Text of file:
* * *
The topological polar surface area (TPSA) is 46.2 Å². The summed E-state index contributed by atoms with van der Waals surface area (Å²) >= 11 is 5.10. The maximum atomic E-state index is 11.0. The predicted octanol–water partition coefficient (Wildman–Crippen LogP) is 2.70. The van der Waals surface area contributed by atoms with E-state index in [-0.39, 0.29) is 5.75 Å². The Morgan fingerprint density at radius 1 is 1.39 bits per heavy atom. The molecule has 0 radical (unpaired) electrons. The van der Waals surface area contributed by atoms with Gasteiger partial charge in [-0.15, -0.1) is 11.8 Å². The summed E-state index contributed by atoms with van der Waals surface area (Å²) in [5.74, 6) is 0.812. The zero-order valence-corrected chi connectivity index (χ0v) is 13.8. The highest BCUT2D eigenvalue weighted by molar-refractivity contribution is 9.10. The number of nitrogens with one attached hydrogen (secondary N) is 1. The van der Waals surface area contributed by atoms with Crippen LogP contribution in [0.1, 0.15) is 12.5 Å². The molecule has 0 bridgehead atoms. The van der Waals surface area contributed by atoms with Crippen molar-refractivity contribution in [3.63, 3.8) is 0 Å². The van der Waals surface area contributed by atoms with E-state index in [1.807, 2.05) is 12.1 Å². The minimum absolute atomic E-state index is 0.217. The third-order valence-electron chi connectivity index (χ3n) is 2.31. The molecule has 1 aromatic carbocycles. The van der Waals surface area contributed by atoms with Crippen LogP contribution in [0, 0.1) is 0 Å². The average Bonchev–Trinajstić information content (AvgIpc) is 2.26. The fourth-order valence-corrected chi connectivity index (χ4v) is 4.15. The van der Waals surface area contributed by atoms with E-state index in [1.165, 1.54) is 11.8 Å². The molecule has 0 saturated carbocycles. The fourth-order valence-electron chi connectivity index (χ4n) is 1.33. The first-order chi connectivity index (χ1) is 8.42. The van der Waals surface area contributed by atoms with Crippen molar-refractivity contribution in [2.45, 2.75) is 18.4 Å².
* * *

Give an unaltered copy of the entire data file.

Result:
The topological polar surface area (TPSA) is 46.2 Å². The summed E-state index contributed by atoms with van der Waals surface area (Å²) >= 11 is 5.10. The maximum atomic E-state index is 11.0. The predicted octanol–water partition coefficient (Wildman–Crippen LogP) is 2.70. The van der Waals surface area contributed by atoms with E-state index in [-0.39, 0.29) is 5.75 Å². The Morgan fingerprint density at radius 1 is 1.39 bits per heavy atom. The molecule has 0 radical (unpaired) electrons. The van der Waals surface area contributed by atoms with Gasteiger partial charge in [-0.15, -0.1) is 11.8 Å². The summed E-state index contributed by atoms with van der Waals surface area (Å²) in [5.74, 6) is 0.812. The zero-order valence-corrected chi connectivity index (χ0v) is 13.8. The highest BCUT2D eigenvalue weighted by molar-refractivity contribution is 9.10. The number of nitrogens with one attached hydrogen (secondary N) is 1. The van der Waals surface area contributed by atoms with Crippen LogP contribution in [0.1, 0.15) is 12.5 Å². The molecule has 0 bridgehead atoms. The van der Waals surface area contributed by atoms with Crippen molar-refractivity contribution in [3.63, 3.8) is 0 Å². The van der Waals surface area contributed by atoms with E-state index in [1.807, 2.05) is 12.1 Å². The minimum absolute atomic E-state index is 0.217. The third-order valence-electron chi connectivity index (χ3n) is 2.31. The molecule has 1 aromatic carbocycles. The van der Waals surface area contributed by atoms with Crippen LogP contribution in [0, 0.1) is 0 Å². The average Bonchev–Trinajstić information content (AvgIpc) is 2.26. The fourth-order valence-corrected chi connectivity index (χ4v) is 4.15. The van der Waals surface area contributed by atoms with E-state index in [1.165, 1.54) is 11.8 Å². The molecule has 0 saturated carbocycles. The fourth-order valence-electron chi connectivity index (χ4n) is 1.33. The first-order chi connectivity index (χ1) is 8.42. The van der Waals surface area contributed by atoms with Crippen molar-refractivity contribution in [2.45, 2.75) is 18.4 Å².